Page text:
14 photos that show what life is like on Army boats
Army mariners are a rare breed — soldiers who spend most of their time out on the water, sometimes even transiting open oceans like sailors or something.
While the Army’s boat program is relatively unknown outside of the service, it fills a crucial role in military logistics, allowing commanders to ferry supplies along coastlines and up and down rivers — even when there is little or no Navy support. Here are 14 photos that give a glimpse into the life of Army watercraft operators:
1. Mariners have to train for special emergencies that the rest of the Army rarely thinks about, like man overboard or a capsized vessel.
2. Watercraft operators and other mariners can be assigned to a number of different ships, but logistics vessels like these Landing Craft Utility 2000s are the most common.
3. The LCU 2000s, Logistics Support Vessels, and other craft are designed to deploy heavy Army equipment to unimproved beaches.
4. Different vessel types have different lift capabilities, and the largest can carry over a dozen M1 tanks per lift.
5. While the boats are made to operate in as little water as possible — 12 feet for the LSV and as little as five feet for the Landing Craft, Mechanized 8 — most of them are capable of crossing open ocean when necessary.
6. The boys in blue may look like Coast Guardsmen, but they’re actually the soldiers who crew these small vessels.
7. Watercraft engineers maintain the boats. Because there are no specialty fields for watercraft engineers, they have to learn the ins and outs of each vessel type.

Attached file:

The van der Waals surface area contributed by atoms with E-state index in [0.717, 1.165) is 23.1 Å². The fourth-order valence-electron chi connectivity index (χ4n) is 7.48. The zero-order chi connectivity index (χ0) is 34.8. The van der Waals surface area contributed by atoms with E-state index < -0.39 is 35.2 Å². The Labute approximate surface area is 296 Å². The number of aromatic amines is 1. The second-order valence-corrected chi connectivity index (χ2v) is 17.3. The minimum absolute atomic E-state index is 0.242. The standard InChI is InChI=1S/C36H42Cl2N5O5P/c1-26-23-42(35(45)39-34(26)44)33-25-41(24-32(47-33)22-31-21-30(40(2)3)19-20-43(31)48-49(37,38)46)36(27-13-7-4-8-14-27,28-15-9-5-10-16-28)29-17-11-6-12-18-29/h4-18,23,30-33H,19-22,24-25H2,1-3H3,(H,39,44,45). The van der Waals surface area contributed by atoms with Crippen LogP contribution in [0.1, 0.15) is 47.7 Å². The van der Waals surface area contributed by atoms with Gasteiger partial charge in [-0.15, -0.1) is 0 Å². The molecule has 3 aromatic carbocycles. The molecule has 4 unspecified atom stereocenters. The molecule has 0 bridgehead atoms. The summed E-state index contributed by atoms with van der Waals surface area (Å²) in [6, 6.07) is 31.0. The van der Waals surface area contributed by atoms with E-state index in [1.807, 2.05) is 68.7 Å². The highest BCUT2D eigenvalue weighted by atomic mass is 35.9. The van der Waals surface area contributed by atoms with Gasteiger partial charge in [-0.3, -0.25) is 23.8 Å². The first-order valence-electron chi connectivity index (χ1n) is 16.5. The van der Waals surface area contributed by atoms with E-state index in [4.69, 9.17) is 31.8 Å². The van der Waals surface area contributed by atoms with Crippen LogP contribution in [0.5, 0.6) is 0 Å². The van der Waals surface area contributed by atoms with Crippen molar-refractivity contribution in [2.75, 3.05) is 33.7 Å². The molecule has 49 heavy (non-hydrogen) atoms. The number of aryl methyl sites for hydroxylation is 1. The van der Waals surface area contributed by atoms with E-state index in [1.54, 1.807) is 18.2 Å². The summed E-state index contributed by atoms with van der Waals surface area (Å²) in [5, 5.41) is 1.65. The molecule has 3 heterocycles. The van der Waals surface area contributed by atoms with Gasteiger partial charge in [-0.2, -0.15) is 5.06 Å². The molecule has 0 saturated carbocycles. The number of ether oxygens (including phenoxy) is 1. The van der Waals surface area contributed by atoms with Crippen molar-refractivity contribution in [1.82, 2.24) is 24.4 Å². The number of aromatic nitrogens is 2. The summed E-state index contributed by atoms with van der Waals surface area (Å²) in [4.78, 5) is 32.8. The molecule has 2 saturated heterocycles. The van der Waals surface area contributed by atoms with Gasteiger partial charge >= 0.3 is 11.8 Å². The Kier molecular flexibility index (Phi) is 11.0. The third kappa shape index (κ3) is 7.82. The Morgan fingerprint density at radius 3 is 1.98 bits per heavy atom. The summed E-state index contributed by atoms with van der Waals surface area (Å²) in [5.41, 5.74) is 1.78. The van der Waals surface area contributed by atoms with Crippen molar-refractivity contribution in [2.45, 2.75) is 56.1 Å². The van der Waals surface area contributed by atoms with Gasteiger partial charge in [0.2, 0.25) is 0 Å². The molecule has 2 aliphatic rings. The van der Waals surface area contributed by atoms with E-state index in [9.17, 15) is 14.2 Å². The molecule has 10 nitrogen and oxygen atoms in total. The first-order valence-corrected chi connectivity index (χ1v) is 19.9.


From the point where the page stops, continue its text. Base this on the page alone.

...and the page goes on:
8. Watercraft operators pilot the ships and work the decks. Other soldiers, like medics and cooks, are also assigned to Army vessel crews.
9. Most of the boats have ramps that allow vehicles to be driven on and off.
10. But cranes are often used to move pallets and machines onto and off of the vessels.
11. Everything from Humvees to tankers to armored vehicles can be loaded this way.
12. In addition to the sealift vessels, the Army maintains a small fleet of tugboats and engineering vessels like dredges and cranes.
13. The Army’s watercraft are deployed all around the globe, supporting operations from the American coast to the Middle East and Asia.
14. Just remember, the crews are soldiers and mariners, not sailors or Marines.
How African nations boosted a strong anti-terror force to fight jihadis
African nations have decided to battle against the spread of Islamic extremism in Africa. France, along with several European countries, supports them.
Watch the trailer for Clint Eastwood's new Spencer Stone movie
In Clint Eastwood's new movie, "The 15:17 to Paris", he made the boldly cast the three American heroes as themselves. We Are the Mighty has the trailer.
Why the US is suddenly willing to talk to North Korea
The U.S. said it has a direct line of communication with North Korea; coincidentally a day after Dennis Rodman said he wanted to intervene on their behalf.
10 reasons all troops should have a pet
Two of the greatest things ever are pets and our troops coming home. Nothing will pull at your heartstrings like when the two are combined.
12 important things that need to be in your bug-out bag yesterday
There are a lot of disasters happening these days. Our resident operator says you need these bare essentials in case of a fast, unplanned evacuation.
These are the insane dangers of being a combat engineer
Once a combat engineer locates an improvised explosive device, the danger's just begun. These guys are tough as nails as they face danger on each patrol.
Yes, the Army has fixed-wing aircraft and it flew this tank for 30 years
This obscure United States Army transport could bring 30 troops or three pallets of cargo to a location where a C-130 Hercules was unable to land.
5 life lessons today's troops could learn from Vietnam vets
The truth is, that old Vietnam vet you met at the Legion while trying to get cheap drinks isn't all that different from the men and women fighting today.